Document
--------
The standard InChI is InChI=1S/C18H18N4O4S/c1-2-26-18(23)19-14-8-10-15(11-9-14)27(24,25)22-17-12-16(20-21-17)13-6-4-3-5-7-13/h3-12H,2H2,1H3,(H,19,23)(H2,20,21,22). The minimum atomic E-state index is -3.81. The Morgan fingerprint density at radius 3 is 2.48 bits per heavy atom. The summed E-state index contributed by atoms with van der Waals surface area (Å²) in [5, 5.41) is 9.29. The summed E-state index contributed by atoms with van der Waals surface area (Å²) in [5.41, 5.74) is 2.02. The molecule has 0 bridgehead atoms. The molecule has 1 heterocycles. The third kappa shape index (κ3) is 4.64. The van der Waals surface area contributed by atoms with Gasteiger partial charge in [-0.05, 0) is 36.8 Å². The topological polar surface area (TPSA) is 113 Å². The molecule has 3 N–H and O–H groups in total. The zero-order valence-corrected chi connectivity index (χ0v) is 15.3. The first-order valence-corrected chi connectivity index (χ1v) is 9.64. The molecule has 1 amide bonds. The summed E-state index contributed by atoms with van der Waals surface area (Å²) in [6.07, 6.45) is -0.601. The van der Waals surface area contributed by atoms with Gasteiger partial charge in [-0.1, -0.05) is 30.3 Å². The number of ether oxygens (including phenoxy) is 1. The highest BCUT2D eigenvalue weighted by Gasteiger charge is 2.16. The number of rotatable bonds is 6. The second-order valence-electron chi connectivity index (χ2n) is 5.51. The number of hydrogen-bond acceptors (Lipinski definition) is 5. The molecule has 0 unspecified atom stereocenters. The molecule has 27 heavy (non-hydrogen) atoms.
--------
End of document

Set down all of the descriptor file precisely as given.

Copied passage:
The standard InChI is InChI=1S/C18H18N4O4S/c1-2-26-18(23)19-14-8-10-15(11-9-14)27(24,25)22-17-12-16(20-21-17)13-6-4-3-5-7-13/h3-12H,2H2,1H3,(H,19,23)(H2,20,21,22). The minimum atomic E-state index is -3.81. The Morgan fingerprint density at radius 3 is 2.48 bits per heavy atom. The summed E-state index contributed by atoms with van der Waals surface area (Å²) in [5, 5.41) is 9.29. The summed E-state index contributed by atoms with van der Waals surface area (Å²) in [5.41, 5.74) is 2.02. The molecule has 0 bridgehead atoms. The molecule has 1 heterocycles. The third kappa shape index (κ3) is 4.64. The van der Waals surface area contributed by atoms with Gasteiger partial charge in [-0.05, 0) is 36.8 Å². The topological polar surface area (TPSA) is 113 Å². The molecule has 3 N–H and O–H groups in total. The zero-order valence-corrected chi connectivity index (χ0v) is 15.3. The first-order valence-corrected chi connectivity index (χ1v) is 9.64. The molecule has 1 amide bonds. The summed E-state index contributed by atoms with van der Waals surface area (Å²) in [6.07, 6.45) is -0.601. The van der Waals surface area contributed by atoms with Gasteiger partial charge in [-0.1, -0.05) is 30.3 Å². The number of ether oxygens (including phenoxy) is 1. The highest BCUT2D eigenvalue weighted by Gasteiger charge is 2.16. The number of rotatable bonds is 6. The second-order valence-electron chi connectivity index (χ2n) is 5.51. The number of hydrogen-bond acceptors (Lipinski definition) is 5. The molecule has 0 unspecified atom stereocenters. The molecule has 27 heavy (non-hydrogen) atoms.